I'm still trying to wrap my head around why it was there, and why two cameras - after multiple attempts -  could not bring it into focus long enough to get a good picture when I've taken dozens of pics of "bugs" on that exact same window before.

 
From inside or outside - trying multiple settings on my digital cameras - it didn't make a difference. I could not get a clear picture of that solitary mayfly. That has never happened before.
 
 
 
Perhaps it was a message from the Susquehanna, a haven for mayflies. 
 
Or perhaps, it was just another bug on a window.
 
I'm leaning toward the former.
 
Enjoy your day.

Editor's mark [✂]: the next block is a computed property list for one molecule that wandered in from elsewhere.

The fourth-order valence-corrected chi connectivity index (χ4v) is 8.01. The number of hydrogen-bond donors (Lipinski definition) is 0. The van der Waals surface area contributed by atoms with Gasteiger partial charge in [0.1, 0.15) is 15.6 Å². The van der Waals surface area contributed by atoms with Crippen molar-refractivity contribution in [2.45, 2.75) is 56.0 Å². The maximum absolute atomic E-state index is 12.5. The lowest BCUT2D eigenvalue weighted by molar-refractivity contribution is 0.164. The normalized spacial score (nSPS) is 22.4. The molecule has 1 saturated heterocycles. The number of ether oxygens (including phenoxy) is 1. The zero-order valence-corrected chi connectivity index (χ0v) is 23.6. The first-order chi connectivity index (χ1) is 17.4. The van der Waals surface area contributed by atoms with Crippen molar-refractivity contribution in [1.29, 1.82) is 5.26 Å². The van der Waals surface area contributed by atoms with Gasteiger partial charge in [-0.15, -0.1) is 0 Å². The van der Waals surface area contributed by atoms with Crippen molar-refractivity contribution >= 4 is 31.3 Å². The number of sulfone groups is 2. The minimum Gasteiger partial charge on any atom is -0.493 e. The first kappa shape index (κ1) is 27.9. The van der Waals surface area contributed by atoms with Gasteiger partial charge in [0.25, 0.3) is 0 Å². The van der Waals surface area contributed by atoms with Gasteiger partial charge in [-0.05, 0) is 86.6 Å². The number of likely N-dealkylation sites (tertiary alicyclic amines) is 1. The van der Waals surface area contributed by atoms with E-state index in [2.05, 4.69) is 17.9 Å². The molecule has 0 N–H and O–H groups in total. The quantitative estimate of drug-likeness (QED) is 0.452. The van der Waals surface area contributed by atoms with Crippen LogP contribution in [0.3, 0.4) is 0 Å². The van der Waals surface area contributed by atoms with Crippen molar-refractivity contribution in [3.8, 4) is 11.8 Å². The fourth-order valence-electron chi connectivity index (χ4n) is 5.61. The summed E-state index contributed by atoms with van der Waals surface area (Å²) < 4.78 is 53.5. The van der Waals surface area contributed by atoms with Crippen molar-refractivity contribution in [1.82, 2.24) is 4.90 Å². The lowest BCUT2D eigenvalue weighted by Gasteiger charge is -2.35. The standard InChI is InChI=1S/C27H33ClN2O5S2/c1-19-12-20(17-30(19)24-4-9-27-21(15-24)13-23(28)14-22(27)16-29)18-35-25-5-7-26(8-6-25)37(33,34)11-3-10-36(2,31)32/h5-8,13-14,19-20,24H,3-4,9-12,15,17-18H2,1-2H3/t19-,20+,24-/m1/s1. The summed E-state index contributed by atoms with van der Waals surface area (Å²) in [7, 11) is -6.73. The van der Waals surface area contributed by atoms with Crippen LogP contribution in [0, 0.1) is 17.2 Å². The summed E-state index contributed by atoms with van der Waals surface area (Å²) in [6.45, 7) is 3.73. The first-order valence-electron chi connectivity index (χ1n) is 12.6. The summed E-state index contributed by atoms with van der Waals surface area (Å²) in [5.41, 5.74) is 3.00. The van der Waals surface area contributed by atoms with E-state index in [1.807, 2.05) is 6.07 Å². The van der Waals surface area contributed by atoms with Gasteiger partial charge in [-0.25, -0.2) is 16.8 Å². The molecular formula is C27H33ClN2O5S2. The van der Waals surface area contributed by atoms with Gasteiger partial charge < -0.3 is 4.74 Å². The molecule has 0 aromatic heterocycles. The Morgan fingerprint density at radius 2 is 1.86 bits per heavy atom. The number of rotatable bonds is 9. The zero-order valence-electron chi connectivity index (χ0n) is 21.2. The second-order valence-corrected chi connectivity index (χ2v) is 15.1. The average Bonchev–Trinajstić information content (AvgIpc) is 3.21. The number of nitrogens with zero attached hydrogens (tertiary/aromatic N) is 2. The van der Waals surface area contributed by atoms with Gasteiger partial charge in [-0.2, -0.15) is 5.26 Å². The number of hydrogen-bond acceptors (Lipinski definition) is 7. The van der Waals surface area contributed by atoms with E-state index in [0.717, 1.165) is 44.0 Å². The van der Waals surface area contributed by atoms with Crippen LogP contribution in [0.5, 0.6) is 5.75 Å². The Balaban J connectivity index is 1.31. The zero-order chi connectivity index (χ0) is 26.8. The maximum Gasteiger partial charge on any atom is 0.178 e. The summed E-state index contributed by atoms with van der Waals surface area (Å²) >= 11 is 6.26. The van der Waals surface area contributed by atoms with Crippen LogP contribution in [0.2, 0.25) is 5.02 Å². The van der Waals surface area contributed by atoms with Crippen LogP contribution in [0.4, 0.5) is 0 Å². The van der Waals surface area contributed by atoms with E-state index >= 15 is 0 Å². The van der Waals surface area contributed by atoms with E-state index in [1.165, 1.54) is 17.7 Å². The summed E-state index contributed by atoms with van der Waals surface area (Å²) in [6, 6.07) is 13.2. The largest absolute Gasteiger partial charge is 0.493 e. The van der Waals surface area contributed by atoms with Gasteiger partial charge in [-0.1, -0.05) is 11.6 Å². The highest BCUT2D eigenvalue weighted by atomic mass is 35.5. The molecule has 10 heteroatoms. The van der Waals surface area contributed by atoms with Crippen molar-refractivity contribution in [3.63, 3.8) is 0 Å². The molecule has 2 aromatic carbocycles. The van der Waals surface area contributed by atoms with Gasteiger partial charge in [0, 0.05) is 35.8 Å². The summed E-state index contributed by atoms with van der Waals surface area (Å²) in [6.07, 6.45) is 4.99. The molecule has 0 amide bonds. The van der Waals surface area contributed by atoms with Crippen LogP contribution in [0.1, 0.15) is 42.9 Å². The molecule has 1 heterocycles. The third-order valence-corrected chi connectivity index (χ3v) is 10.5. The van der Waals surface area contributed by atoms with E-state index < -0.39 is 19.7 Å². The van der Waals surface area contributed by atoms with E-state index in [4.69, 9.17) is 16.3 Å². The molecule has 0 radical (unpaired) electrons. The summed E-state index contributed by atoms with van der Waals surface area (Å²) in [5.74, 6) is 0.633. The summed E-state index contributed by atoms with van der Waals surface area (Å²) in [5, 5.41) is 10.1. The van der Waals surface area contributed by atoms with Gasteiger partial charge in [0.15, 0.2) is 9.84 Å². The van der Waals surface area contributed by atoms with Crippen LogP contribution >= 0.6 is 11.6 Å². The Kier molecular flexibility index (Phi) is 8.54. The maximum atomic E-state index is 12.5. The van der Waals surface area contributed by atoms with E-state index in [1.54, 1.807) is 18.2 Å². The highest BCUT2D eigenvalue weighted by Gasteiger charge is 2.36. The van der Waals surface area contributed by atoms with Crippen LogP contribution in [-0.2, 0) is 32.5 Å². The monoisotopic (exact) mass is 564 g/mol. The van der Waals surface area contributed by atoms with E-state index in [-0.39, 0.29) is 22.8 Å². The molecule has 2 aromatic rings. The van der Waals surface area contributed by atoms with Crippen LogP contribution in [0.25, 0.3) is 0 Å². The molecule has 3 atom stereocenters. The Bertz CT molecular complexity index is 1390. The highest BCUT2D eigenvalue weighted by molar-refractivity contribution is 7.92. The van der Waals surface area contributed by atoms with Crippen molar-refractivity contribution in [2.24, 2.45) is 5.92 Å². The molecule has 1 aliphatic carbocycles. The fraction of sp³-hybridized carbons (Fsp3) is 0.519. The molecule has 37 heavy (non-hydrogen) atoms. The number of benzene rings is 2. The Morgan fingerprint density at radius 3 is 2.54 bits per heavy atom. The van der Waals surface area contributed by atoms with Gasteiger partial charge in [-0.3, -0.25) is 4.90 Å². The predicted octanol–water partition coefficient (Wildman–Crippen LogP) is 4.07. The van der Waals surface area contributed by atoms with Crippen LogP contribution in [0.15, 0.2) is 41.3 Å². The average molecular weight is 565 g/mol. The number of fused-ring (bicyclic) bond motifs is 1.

Saturday, May 9, 2015

Squabbling over the Susquehanna


 
Please take a few minutes to check out WNEP's post & video on this topic.
 
Once we began damming the Susquehanna and its tributaries, once we began cutting down the centuries-old forests throughout its watershed, once we began mining its bedrock for coal, once we began diverting our wastewater and storm water directly into the river...its fate was sealed.
 
This river is in need of help, and in my opinion, a great start would be to get all of the folks from the DEP and PFBC in a really big conference room, lock the doors...and throw away the keys.
 
When you've read the journals of the earliest of explorers of the Susquehanna; from the 1600's through Sullivan's Campaign in 1779...it is only then will you realize what this river once was and what it will never be again.
 
It is polluted, and it is impaired.
 
To the DEP & PFBC:
 
Stop squabbling and get to work...or get out of the game.  Presently, your conduct is an embarrassment to those who care about the Susquehanna.
 
  
 

Thursday, May 7, 2015